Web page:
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Archive for the ‘Book Awards’ Category

There are some books that are so hard to describe and I’ll Give You the SunIllGiveYouThesun by Jandy Nelson (the 2015 Michael L. Printz Award for Excellence in Young Adult Literature) is one of them. So the best thing for me to do is keep my description very brief, lest I ruin the book for you. Jude and Noah are twins. At the beginning of the book, at age 13, they are as close as twins can be, knowing how the other feels, thinking what the other thinks without verbally communicating.

Noah is a geek with few friends. He draws constantly, both in his mind and on paper. Jude is beautiful and popular, and as most teenagers will, she rebels against her mother by wearing short dresses and lots of make-up. She too has artistic talent.

Jude sees the ghost of her paternal grandmother, Grandma Sweetwine, on occasion (as did her mother).  Grandma Sweetwine compiled a ‘bible’ of home remedies, superstitions and more, such as “A person in possession of a four leaf clover is able to thwart all sinister influences.” Jude believes these remedies and carries onions around for good luck or sucks lemons to dampen love.

But things change very quickly.

There are so many things that make this book special, the least of which is that Noah’s story starts at age 13 and Jude’s starts at age 16. Each of the characters have such distinct personalities. They are each hiding something major that will have a huge impact on other family members. Some of the characters seem larger than life. Noah talks in colors. Jude talks in home remedies. Grandma Sweetwine floats around in flowery dresses.

Nelson’s use of language, especially when describing what Noah sees and feels is unique. Her plot is unusual. Her characters are vivid. While I found the beginning a little slow going, by page 50 or so I didn’t want to put it down. So, if you’re looking for a book like no other that you’ve read, I’ll Give You the Sun by Jandy Nelson will be that book.

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Brown Girl Dreaming by Jacqueline Woodson is the 2014 BrownGirlDreamingwinner of the National Book Award for Young Adult literature. In this novel in free verse, Ms. Woodson takes us on a tour of her childhood in Greenville, SC and Brooklyn, NY. In the same soft voice with which she speaks, she tells of her loving family in South Carolina, her grandfather Gunnar who acted more as her father, her Jehovah’s Witness grandmother, her brothers and sister and her dreams.

In both South Carolina and Brooklyn, the former a recently desegregated Southern state and the latter a theoretically liberal minded Northern borough, she felt the impact of racism. In South Carolina, Blacks still went to the back of the bus to avoid conflict. There were stores that Blacks didn’t enter because they were ignored or because they were segregated prior to desegregation. In Brooklyn, there were streets Blacks didn’t cross because they took them into the white neighborhoods.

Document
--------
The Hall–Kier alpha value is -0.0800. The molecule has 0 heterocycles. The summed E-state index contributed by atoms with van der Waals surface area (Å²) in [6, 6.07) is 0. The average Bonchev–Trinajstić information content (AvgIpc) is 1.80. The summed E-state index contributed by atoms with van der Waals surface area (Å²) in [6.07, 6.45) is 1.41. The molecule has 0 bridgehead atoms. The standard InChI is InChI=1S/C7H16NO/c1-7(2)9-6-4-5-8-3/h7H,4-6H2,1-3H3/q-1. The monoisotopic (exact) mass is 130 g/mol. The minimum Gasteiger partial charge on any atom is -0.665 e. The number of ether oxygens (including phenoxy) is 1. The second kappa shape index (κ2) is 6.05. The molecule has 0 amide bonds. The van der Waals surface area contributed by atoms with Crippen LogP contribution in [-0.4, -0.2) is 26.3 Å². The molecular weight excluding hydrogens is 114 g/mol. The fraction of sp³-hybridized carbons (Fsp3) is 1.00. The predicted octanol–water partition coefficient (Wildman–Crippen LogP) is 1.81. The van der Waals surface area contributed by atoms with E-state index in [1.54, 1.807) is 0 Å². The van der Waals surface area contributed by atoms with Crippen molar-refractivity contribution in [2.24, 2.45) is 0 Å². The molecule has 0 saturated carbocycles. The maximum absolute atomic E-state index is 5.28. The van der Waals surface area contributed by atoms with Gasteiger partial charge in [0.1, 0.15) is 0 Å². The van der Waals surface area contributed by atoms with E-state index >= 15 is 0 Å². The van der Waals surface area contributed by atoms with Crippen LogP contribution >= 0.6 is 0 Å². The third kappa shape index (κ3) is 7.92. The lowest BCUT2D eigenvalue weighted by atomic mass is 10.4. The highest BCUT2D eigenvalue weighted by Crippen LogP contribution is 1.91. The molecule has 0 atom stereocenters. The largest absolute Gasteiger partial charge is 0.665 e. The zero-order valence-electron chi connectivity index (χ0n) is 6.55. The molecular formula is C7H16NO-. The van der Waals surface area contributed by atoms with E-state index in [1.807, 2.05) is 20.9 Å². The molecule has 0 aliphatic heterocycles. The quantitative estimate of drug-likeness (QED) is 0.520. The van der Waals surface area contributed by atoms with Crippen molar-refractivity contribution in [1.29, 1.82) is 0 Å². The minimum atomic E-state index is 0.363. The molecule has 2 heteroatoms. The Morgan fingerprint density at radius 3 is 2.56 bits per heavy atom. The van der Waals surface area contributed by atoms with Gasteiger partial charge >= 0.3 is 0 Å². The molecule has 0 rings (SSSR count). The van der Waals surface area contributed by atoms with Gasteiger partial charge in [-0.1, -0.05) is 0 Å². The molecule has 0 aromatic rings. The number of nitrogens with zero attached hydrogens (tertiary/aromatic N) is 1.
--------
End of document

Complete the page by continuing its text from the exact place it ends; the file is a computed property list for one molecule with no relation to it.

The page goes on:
Ms. Woodson talks about her feelings of inadequacy when compared with her older sister who was considered gifted. She talks about wanting to be a writer, but reading initially didn’t come easy to her. And, as the 1960s ended and the 1970s began, a young Ms. Woodson was caught up in the idea of “I’m Black and I’m Proud” and the ideals of the Black Panthers.

Brown Girl Dreaming is eloquent. Her life and emotions, such as being sad when the Woodson children had to go in earlier in the evening than other children in the neighborhood, come to life. There are vivid images of both South Carolina and Brooklyn, the contrasting surroundings, soft cool green grass vs. hard, sharp concrete sidewalks, the sweet smell of rain vs. the non-smell of rain. Through it all, it is the bond of family that shines.

Many times I’m not in agreement with the judges of book awards, but Jacqueline Woodson, author of such Young Adult classics (or just classics) as If You Come Softly, Miracle’s Boys, Hush, and Locomotion, is a worthy recipient of the National Book Award Prize. Readers of all ages will get lost in the story telling of her books.

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MoonAndMoreWith the weather outside ranging between 60 and 80 degrees, rainy (torrential) one day, breezy sunny the next, the question arises: What to read? Of course, weather does play a role in your reading desires.

If you were handed two vastly different books at the same time, would you choose the ultimate RoseUnderFirebeach read, The Moon and More, by Sarah Dessen or a more literary, cerebral Rose Under Fire by award winner, Elizabeth Wein? Rose Under Fire is a companion book to Code Name Verity which won the 2013 Edgar Award for Best Young Adult mystery, is a 2013 Michael L. Printz Honor Book and a 2012 Boston Globe-Horn Fiction Honor Book. Hard choice!CodeNameVerity

Now that you’ve considered the subject for your own reading pleasure, can you guess which I’m reading first? Hint: it is in the mid 60s, cloudy and rainy out. This probably doesn’t help much, I know.